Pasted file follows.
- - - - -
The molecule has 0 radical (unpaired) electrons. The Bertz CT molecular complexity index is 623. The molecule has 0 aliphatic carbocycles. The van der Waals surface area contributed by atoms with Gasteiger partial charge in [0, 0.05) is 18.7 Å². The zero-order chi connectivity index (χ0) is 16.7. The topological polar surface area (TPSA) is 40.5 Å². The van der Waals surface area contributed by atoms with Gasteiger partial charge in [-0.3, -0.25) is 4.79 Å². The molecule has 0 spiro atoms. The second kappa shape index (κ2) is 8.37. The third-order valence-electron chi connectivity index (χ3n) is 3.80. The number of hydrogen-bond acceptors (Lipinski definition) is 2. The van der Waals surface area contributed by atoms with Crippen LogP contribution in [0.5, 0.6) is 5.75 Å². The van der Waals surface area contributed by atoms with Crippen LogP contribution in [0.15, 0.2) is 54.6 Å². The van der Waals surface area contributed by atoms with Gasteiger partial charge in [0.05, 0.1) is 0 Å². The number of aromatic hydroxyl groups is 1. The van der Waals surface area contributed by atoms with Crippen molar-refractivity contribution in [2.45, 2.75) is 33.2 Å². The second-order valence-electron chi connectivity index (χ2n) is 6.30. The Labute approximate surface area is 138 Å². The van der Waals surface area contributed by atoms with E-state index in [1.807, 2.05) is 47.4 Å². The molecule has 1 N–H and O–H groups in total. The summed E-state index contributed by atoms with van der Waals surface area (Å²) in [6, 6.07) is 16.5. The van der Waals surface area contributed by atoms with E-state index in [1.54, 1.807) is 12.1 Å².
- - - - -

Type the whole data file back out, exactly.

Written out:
The molecule has 0 radical (unpaired) electrons. The Bertz CT molecular complexity index is 623. The molecule has 0 aliphatic carbocycles. The van der Waals surface area contributed by atoms with Gasteiger partial charge in [0, 0.05) is 18.7 Å². The zero-order chi connectivity index (χ0) is 16.7. The topological polar surface area (TPSA) is 40.5 Å². The van der Waals surface area contributed by atoms with Gasteiger partial charge in [-0.3, -0.25) is 4.79 Å². The molecule has 0 spiro atoms. The second kappa shape index (κ2) is 8.37. The third-order valence-electron chi connectivity index (χ3n) is 3.80. The number of hydrogen-bond acceptors (Lipinski definition) is 2. The van der Waals surface area contributed by atoms with Crippen LogP contribution in [0.5, 0.6) is 5.75 Å². The van der Waals surface area contributed by atoms with Crippen LogP contribution in [0.15, 0.2) is 54.6 Å². The van der Waals surface area contributed by atoms with Gasteiger partial charge in [0.05, 0.1) is 0 Å². The number of aromatic hydroxyl groups is 1. The van der Waals surface area contributed by atoms with Crippen molar-refractivity contribution in [2.45, 2.75) is 33.2 Å². The second-order valence-electron chi connectivity index (χ2n) is 6.30. The Labute approximate surface area is 138 Å². The van der Waals surface area contributed by atoms with E-state index in [1.807, 2.05) is 47.4 Å². The molecule has 1 N–H and O–H groups in total. The summed E-state index contributed by atoms with van der Waals surface area (Å²) in [6, 6.07) is 16.5. The van der Waals surface area contributed by atoms with E-state index in [1.54, 1.807) is 12.1 Å².